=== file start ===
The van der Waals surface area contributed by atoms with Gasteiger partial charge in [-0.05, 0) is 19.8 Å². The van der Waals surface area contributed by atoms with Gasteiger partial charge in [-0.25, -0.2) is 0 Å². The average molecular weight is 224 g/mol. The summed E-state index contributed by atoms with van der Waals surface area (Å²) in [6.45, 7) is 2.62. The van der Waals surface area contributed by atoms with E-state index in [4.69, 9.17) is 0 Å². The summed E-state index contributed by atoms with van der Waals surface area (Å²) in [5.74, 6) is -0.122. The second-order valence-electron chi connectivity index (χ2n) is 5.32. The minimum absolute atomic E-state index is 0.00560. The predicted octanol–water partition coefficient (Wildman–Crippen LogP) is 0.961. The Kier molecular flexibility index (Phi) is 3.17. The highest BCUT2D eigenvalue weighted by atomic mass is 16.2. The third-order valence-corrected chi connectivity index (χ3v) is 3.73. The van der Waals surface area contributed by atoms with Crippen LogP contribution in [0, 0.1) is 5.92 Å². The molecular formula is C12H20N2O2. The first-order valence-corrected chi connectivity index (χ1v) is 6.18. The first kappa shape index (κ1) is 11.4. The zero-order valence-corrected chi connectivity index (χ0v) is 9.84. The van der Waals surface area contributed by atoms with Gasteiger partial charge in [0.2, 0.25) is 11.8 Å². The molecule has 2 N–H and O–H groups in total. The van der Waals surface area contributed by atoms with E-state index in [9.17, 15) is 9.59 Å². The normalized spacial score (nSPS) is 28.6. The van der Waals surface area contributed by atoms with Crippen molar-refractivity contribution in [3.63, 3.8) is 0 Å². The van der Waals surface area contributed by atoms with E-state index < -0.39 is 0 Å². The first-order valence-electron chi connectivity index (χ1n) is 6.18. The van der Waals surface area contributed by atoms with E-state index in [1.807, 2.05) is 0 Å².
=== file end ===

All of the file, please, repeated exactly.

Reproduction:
The van der Waals surface area contributed by atoms with Gasteiger partial charge in [-0.05, 0) is 19.8 Å². The van der Waals surface area contributed by atoms with Gasteiger partial charge in [-0.25, -0.2) is 0 Å². The average molecular weight is 224 g/mol. The summed E-state index contributed by atoms with van der Waals surface area (Å²) in [6.45, 7) is 2.62. The van der Waals surface area contributed by atoms with E-state index in [4.69, 9.17) is 0 Å². The summed E-state index contributed by atoms with van der Waals surface area (Å²) in [5.74, 6) is -0.122. The second-order valence-electron chi connectivity index (χ2n) is 5.32. The minimum absolute atomic E-state index is 0.00560. The predicted octanol–water partition coefficient (Wildman–Crippen LogP) is 0.961. The Kier molecular flexibility index (Phi) is 3.17. The highest BCUT2D eigenvalue weighted by atomic mass is 16.2. The third-order valence-corrected chi connectivity index (χ3v) is 3.73. The van der Waals surface area contributed by atoms with Crippen LogP contribution in [0, 0.1) is 5.92 Å². The molecular formula is C12H20N2O2. The first-order valence-corrected chi connectivity index (χ1v) is 6.18. The first kappa shape index (κ1) is 11.4. The zero-order valence-corrected chi connectivity index (χ0v) is 9.84. The van der Waals surface area contributed by atoms with Gasteiger partial charge in [0.2, 0.25) is 11.8 Å². The molecule has 2 N–H and O–H groups in total. The van der Waals surface area contributed by atoms with E-state index in [9.17, 15) is 9.59 Å². The normalized spacial score (nSPS) is 28.6. The van der Waals surface area contributed by atoms with Crippen molar-refractivity contribution in [3.63, 3.8) is 0 Å². The van der Waals surface area contributed by atoms with E-state index < -0.39 is 0 Å². The first-order valence-electron chi connectivity index (χ1n) is 6.18. The van der Waals surface area contributed by atoms with E-state index in [1.807, 2.05) is 0 Å².